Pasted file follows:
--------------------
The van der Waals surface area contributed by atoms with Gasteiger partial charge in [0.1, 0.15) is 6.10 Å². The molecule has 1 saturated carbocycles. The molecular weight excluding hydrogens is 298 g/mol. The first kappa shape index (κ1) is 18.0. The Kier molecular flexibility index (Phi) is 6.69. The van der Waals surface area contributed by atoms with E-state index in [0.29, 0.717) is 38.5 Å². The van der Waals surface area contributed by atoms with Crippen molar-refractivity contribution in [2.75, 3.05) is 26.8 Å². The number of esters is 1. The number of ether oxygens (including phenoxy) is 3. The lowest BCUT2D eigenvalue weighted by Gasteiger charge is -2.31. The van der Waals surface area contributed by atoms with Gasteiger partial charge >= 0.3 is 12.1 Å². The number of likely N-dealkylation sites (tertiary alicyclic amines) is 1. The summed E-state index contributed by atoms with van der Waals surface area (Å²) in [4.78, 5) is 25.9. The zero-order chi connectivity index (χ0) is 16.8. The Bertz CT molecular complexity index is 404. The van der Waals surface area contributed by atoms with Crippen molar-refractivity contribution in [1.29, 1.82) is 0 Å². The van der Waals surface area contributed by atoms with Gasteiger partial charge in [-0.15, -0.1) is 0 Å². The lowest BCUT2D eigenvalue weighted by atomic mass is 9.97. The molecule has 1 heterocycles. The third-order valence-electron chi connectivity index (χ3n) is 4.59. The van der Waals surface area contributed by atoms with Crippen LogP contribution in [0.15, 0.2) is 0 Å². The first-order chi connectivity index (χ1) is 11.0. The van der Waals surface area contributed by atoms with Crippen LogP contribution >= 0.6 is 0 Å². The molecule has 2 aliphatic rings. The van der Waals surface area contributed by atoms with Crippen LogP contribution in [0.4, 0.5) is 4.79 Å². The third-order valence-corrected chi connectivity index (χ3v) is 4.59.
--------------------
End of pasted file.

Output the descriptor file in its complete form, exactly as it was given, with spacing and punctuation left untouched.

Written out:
The van der Waals surface area contributed by atoms with Gasteiger partial charge in [0.1, 0.15) is 6.10 Å². The molecule has 1 saturated carbocycles. The molecular weight excluding hydrogens is 298 g/mol. The first kappa shape index (κ1) is 18.0. The Kier molecular flexibility index (Phi) is 6.69. The van der Waals surface area contributed by atoms with E-state index in [0.29, 0.717) is 38.5 Å². The van der Waals surface area contributed by atoms with Crippen molar-refractivity contribution in [2.75, 3.05) is 26.8 Å². The number of esters is 1. The number of ether oxygens (including phenoxy) is 3. The lowest BCUT2D eigenvalue weighted by Gasteiger charge is -2.31. The van der Waals surface area contributed by atoms with Gasteiger partial charge >= 0.3 is 12.1 Å². The number of likely N-dealkylation sites (tertiary alicyclic amines) is 1. The summed E-state index contributed by atoms with van der Waals surface area (Å²) in [4.78, 5) is 25.9. The zero-order chi connectivity index (χ0) is 16.8. The Bertz CT molecular complexity index is 404. The van der Waals surface area contributed by atoms with Crippen molar-refractivity contribution in [1.29, 1.82) is 0 Å². The van der Waals surface area contributed by atoms with Gasteiger partial charge in [-0.15, -0.1) is 0 Å². The lowest BCUT2D eigenvalue weighted by atomic mass is 9.97. The molecule has 1 heterocycles. The third-order valence-electron chi connectivity index (χ3n) is 4.59. The van der Waals surface area contributed by atoms with Crippen LogP contribution in [0.15, 0.2) is 0 Å². The first-order chi connectivity index (χ1) is 11.0. The van der Waals surface area contributed by atoms with Crippen LogP contribution >= 0.6 is 0 Å². The molecule has 2 aliphatic rings. The van der Waals surface area contributed by atoms with Crippen LogP contribution in [0.4, 0.5) is 4.79 Å². The third-order valence-corrected chi connectivity index (χ3v) is 4.59.